If there is already insulation there, there is no need to remove this. Simply lay the new insulation over the top of this as it does not degrade much over time. It will flatten down over time but you will compensate for this in your calculations for the thickness of insulation that you are going to add.
Rolled insulation comes in 3 different thicknesses; 100mm, 170mm and 200mm. The width of the rolls corresponds to the common joist spacing in modern homes. They are generally 600mm (24in) or 400mm (16in) wide or have perforation so that they can be cut to these widths.
Fitting Loft Insulation
Before actually rolling it out, there are several things that you should do. Once it’s down, it is then harder to get to the ceiling, and there are a few sensible safety precautions you should take:
- Make sure all cracks, gaps and holes in the ceiling are filled with either a standard filler or decorators caulk
- It’s a good idea to clean between the gaps in the joists thoroughly, even to the point of hovering all the dust up. This stops the fibre gaps being filled by dust
- Check for hazards that could cause you problems, particularly cables which need to be laid on top of the new insulation so that they do not get hot. If there is already some insulation present, check that you know where any pipes or other hazards are so you don’t inadvertently step on them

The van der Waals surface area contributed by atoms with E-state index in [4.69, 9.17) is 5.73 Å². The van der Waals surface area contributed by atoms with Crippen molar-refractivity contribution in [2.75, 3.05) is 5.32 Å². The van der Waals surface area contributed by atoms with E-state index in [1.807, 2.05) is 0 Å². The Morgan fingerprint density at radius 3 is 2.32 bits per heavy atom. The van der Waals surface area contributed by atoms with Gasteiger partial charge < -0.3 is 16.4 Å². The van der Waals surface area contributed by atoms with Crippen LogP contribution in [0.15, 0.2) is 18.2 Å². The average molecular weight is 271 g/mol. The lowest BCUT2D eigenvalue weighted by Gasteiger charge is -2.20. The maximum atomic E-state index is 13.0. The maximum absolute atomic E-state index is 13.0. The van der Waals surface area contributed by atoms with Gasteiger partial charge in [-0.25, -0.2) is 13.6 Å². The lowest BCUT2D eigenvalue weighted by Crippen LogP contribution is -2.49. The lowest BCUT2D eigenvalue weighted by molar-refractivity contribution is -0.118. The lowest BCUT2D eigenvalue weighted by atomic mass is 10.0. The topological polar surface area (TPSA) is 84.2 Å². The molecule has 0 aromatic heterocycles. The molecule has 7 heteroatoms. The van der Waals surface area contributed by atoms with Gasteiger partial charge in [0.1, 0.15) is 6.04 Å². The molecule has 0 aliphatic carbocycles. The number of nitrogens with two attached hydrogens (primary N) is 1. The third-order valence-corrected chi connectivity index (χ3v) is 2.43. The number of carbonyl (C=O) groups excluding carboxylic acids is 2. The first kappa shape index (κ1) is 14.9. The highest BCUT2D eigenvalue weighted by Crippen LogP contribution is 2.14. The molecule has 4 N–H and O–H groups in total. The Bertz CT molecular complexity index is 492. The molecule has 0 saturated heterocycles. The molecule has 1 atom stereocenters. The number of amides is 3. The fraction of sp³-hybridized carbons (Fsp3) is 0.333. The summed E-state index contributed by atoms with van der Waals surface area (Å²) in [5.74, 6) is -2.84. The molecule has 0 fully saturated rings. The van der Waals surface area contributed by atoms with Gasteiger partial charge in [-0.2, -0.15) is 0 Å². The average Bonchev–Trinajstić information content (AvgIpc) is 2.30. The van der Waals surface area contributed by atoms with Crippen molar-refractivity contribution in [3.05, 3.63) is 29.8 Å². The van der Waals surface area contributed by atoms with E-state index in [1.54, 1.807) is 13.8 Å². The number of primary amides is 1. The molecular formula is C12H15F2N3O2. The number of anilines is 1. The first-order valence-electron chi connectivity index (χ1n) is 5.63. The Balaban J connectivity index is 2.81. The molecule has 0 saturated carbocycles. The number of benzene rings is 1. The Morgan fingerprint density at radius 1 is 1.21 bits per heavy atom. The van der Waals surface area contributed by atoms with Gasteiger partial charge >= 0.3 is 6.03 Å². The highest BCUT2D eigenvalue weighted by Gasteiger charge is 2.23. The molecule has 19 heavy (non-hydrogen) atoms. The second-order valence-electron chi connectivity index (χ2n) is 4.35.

Steps for Laying Loft Insulation
- Start from the eaves (see above) remembering to leave the ventilation gap, work towards the centre of the loft, starting from the point furthest from the hatch, so you are working back towards it
- If there is none present already, the first layer should be laid between the joists. This “base layer” should be 100mm and then the subsequent top layer (170mm to take it to the recommended 270mm) should be laid across this first layer at right angles
- Lift all electric cables above the insulation and cut away around visible light fittings. All wiring in the loft must be lifted and laid on top of the insulation otherwise the cables will overheat and become a fire hazard
- Cut the roll in the centre of the floor when rolling out from the eaves on both sides. You will need the craft knife for this. There should be no gaps between the edges of the insulation and the joists. Insulation can be cut to fill any gaps. Build up the insulation to the required thickness, and do not insulate under the water tank. The water in the tank needs some warmth to rise from below so that it does not freeze